While lathering Torres, examining his beard, and listening to him explain how many rebels he has killed and is planning to kill, the barber has a conversation with himself, taking note of the ease with which he himself (a rebel supporter), could eliminate Torres with his blade. It is a life-altering decision, and while he contemplates it, he thinks of how nervous he is, all while outwardly appearing professional and carrying out his shave to a tee.
The barber's internal dialogue, in which he weighs the pros and cons of killing Torres, is what leads him to the conclusion:
Just lather, that's all. You're the executioner and I am only a barber. Each person has his place in the scheme of things.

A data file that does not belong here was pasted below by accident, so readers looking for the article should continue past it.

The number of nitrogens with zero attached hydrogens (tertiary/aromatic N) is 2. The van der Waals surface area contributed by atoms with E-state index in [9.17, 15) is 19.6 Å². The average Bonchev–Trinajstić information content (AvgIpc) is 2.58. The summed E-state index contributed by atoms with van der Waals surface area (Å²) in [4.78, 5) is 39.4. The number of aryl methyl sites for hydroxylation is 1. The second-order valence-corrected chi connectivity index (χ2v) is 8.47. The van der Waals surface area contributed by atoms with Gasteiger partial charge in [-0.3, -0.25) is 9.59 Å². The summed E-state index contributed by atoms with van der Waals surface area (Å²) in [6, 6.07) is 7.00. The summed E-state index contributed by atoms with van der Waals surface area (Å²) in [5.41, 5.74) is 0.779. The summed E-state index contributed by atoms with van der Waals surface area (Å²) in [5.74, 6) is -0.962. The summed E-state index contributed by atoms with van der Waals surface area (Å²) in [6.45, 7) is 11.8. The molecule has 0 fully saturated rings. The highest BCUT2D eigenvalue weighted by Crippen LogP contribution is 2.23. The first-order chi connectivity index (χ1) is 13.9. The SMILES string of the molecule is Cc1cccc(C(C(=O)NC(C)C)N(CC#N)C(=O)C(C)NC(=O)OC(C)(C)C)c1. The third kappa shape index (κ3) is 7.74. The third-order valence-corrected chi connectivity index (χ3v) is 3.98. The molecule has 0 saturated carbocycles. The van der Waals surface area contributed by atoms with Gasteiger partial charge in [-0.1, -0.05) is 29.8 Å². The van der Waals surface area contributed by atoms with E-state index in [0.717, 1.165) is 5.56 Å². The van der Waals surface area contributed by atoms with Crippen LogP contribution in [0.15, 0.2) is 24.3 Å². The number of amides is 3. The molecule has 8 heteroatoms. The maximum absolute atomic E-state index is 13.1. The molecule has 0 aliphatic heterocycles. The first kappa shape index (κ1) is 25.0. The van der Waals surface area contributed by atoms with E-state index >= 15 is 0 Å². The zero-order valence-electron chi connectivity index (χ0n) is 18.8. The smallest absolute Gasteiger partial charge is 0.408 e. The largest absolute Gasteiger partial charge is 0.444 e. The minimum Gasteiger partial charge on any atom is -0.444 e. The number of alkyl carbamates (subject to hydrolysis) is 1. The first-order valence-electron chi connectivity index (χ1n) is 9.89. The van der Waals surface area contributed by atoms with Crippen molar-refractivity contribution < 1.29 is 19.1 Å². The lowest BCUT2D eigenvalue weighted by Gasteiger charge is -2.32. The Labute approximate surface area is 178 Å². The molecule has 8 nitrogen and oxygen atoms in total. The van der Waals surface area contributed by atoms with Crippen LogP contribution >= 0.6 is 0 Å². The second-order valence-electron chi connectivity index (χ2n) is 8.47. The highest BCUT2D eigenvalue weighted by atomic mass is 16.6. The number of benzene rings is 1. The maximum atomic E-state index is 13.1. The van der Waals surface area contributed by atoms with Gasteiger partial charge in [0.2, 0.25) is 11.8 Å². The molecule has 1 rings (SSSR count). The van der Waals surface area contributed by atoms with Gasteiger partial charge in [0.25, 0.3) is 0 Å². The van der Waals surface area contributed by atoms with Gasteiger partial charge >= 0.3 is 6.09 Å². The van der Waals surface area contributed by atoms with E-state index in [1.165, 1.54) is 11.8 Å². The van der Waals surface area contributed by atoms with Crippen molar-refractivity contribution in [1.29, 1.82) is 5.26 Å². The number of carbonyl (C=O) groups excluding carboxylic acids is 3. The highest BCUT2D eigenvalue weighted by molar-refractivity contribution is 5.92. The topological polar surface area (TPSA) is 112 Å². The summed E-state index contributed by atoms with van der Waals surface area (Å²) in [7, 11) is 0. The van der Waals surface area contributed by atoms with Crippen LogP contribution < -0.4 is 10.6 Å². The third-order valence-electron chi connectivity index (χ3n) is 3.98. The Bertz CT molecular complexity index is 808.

If not for the barber's love of the profession and his lack of experience with killing, we might be reading an entirely different story, one in which the barber could join the bloody revolutionaries and rid them of Torres. However, the barber is concerned about the scene all the blood would cause. In the end, his career as a barber is what saves him:
A blade like this doesn't fail. It is my best. But I don't want to be a murderer, no sir. You came to me for a shave. And I perform my work honorably. . . . I don't want blood on my hands.